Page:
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The choice of a pair of shoes for hiking/mountaineering can be difficult. In reality, there is unfortunately not a shoe for every foot. Therefore, it will be necessary to find the best compromise between fit, size, and type of shoes for an activity where the feet will always play the main role. Here are some explanations and simple tricks to avoid making a mistake when choosing a hiking shoe.
The shoes: First safety element in mountaineering
Statistics of climbing accidents show that most of them take place in terrains not classified as “mountaineering”. They are losses of balance or falls on slopes of average altitude where the exposure is sometimes more severe than it appears to be. In this type of terrain, the shoes play a central role. The quality of the outsole’s grip and an adapted rigidity make it possible to control movement on slopes, and good support is necessary for slippery areas like grassy slopes, wet ground, and snow.
Mountain shoes: Safety criteria for the selection of your future shoes:
- Rigidity: is essential for the behavior of the foot and the grip on mountainous terrain.
- Support: good support is the result of a shoe that is well adapted to your foot, with a high stem, which will support the articulation of the ankle and the bottom of the tibia.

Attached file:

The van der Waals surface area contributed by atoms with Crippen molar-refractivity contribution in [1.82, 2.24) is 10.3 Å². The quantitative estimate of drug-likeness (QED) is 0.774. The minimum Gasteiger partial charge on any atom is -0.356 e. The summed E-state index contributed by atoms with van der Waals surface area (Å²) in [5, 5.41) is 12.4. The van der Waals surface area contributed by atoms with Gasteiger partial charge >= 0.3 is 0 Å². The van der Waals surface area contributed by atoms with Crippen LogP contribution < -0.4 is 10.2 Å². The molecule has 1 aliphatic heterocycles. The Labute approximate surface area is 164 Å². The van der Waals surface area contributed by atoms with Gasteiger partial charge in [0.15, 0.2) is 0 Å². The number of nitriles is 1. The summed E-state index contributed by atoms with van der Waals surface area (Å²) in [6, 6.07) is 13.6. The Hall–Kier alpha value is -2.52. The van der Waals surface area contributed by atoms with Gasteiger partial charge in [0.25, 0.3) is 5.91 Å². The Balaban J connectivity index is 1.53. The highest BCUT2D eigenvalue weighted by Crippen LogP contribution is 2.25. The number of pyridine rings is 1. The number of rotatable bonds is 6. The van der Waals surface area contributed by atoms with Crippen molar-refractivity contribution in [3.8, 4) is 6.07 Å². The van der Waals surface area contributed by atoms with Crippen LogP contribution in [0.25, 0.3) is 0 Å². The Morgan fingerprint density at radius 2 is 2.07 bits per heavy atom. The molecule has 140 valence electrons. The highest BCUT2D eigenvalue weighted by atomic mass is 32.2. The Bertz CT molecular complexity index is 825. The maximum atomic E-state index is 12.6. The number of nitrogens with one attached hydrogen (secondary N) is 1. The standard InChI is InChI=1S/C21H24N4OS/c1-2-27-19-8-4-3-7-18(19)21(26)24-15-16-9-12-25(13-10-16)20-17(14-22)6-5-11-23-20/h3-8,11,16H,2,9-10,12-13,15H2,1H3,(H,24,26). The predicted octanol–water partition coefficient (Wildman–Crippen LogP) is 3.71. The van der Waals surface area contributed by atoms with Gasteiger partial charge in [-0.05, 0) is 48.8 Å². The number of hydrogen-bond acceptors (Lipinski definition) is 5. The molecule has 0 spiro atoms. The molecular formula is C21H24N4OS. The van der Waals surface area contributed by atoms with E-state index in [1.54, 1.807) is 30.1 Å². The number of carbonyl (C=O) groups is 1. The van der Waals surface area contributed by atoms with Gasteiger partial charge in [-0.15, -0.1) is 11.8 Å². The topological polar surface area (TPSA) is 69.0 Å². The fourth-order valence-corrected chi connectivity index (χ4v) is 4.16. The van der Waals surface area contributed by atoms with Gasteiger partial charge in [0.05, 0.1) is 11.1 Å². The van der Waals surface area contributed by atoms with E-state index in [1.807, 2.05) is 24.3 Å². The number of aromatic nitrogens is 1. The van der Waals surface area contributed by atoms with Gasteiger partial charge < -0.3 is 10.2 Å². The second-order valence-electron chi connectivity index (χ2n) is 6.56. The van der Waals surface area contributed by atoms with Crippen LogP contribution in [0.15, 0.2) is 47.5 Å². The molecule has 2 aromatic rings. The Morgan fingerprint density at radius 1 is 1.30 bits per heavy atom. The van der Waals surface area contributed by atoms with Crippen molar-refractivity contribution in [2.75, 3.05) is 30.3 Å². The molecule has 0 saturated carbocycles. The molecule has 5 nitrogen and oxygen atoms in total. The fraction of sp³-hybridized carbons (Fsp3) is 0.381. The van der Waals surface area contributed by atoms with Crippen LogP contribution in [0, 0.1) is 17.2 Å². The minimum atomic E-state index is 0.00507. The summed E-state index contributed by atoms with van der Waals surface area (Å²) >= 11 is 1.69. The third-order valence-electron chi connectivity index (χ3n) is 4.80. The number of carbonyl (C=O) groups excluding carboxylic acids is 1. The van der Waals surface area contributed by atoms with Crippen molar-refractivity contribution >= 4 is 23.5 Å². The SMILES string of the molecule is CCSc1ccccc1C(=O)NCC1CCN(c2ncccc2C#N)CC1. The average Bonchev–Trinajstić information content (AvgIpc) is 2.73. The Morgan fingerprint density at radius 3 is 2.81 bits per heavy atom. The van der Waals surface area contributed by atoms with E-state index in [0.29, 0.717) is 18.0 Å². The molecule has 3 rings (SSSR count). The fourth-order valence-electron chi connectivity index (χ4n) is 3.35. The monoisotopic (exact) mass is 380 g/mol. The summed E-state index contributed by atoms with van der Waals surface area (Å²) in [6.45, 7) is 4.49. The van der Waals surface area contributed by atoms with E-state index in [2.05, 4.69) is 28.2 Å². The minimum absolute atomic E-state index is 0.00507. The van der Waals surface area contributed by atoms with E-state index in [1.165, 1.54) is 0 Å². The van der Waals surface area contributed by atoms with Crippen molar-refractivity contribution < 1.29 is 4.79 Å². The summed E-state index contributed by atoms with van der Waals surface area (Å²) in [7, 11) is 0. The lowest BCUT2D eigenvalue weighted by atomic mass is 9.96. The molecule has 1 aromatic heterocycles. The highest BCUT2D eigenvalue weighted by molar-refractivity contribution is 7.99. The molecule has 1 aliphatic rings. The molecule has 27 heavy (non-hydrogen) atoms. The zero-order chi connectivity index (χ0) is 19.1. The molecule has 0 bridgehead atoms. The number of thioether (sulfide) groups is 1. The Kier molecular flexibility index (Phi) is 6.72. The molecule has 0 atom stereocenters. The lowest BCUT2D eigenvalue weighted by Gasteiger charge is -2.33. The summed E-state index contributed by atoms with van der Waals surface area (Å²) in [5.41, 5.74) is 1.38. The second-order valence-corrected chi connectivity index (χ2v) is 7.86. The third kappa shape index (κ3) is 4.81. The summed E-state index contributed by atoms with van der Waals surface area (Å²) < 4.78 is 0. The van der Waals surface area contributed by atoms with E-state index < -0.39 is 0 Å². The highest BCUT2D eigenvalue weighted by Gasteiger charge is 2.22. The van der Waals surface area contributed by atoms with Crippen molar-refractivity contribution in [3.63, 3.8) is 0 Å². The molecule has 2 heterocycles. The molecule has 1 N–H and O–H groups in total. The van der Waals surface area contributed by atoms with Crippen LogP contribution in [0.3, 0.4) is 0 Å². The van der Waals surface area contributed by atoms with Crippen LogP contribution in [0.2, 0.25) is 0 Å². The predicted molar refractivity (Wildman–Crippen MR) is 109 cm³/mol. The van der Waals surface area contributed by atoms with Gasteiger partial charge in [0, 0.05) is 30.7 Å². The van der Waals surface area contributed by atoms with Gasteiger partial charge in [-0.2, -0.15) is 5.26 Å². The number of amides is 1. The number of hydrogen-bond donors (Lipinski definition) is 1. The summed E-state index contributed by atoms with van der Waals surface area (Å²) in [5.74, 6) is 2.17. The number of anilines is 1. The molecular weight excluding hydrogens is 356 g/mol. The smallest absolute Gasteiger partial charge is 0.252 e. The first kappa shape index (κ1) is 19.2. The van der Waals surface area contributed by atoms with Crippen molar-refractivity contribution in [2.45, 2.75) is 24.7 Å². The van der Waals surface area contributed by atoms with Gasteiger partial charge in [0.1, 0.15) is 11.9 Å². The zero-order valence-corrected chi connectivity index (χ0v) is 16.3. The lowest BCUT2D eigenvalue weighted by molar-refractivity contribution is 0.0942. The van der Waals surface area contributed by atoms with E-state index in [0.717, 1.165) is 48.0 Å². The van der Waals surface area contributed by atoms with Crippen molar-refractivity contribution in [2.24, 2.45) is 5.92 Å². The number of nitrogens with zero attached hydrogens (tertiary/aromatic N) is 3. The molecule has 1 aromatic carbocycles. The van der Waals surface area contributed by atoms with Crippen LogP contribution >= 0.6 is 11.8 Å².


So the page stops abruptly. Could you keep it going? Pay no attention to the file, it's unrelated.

- Outsole’s grip: the grip of the outsoles depends on the quality of the material used and its notching. In general, softer rubber has the best grip on rocks but it will wear quickly, which is penalizing because a resoling is rather expensive and does not always provide satisfactory results. Hard rubber will be more resistant to wear. Thus we are seeking a good compromise according to the terrain used (softer for rock climbing, harder for the high road and traditional hiking) but nowadays we can find good soleplates combining longevity and satisfactory rock grip.
- Protection / Waterproofing: Stone-guard, lateral reinforcements, and type of material used will ensure the longevity of the shoes and will protect you from the outside elements (stone, rocks, branches).
Essential components of your hiking shoes:
- Self-locking hooks: In general located on the top or in the middle of the shoe. These features make it possible to block the totality or the low part of the tightening for more precise adjustments and locking of the behavior of the shoe during the effort. In general, you should tighten the shoe more during the descent than during the climb to better support the foot.